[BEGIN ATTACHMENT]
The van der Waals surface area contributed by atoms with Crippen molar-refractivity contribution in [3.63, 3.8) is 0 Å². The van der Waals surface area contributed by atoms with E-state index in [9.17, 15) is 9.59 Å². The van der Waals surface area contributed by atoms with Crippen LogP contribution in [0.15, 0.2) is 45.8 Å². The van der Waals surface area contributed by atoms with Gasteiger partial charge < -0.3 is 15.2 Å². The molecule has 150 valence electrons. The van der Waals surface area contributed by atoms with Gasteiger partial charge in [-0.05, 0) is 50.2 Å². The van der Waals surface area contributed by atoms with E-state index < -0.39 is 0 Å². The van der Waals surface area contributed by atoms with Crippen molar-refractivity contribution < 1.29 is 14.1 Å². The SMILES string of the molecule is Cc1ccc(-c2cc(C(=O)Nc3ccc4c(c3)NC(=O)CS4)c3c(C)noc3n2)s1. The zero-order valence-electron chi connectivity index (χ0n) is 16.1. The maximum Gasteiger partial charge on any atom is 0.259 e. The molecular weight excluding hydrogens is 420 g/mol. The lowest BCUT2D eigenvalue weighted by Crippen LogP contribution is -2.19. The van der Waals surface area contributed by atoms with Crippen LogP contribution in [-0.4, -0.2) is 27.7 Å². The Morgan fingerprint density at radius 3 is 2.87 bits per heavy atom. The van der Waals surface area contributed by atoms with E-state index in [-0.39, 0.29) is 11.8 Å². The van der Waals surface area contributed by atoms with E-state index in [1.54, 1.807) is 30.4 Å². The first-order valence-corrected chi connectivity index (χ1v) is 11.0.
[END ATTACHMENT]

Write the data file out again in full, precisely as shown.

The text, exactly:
The van der Waals surface area contributed by atoms with Crippen molar-refractivity contribution in [3.63, 3.8) is 0 Å². The van der Waals surface area contributed by atoms with E-state index in [9.17, 15) is 9.59 Å². The van der Waals surface area contributed by atoms with Crippen LogP contribution in [0.15, 0.2) is 45.8 Å². The van der Waals surface area contributed by atoms with Gasteiger partial charge < -0.3 is 15.2 Å². The molecule has 150 valence electrons. The van der Waals surface area contributed by atoms with Gasteiger partial charge in [-0.05, 0) is 50.2 Å². The van der Waals surface area contributed by atoms with E-state index < -0.39 is 0 Å². The van der Waals surface area contributed by atoms with Crippen molar-refractivity contribution < 1.29 is 14.1 Å². The SMILES string of the molecule is Cc1ccc(-c2cc(C(=O)Nc3ccc4c(c3)NC(=O)CS4)c3c(C)noc3n2)s1. The zero-order valence-electron chi connectivity index (χ0n) is 16.1. The maximum Gasteiger partial charge on any atom is 0.259 e. The molecular weight excluding hydrogens is 420 g/mol. The lowest BCUT2D eigenvalue weighted by Crippen LogP contribution is -2.19. The van der Waals surface area contributed by atoms with Crippen LogP contribution in [-0.4, -0.2) is 27.7 Å². The Morgan fingerprint density at radius 3 is 2.87 bits per heavy atom. The van der Waals surface area contributed by atoms with E-state index in [-0.39, 0.29) is 11.8 Å². The van der Waals surface area contributed by atoms with E-state index in [1.54, 1.807) is 30.4 Å². The first-order valence-corrected chi connectivity index (χ1v) is 11.0.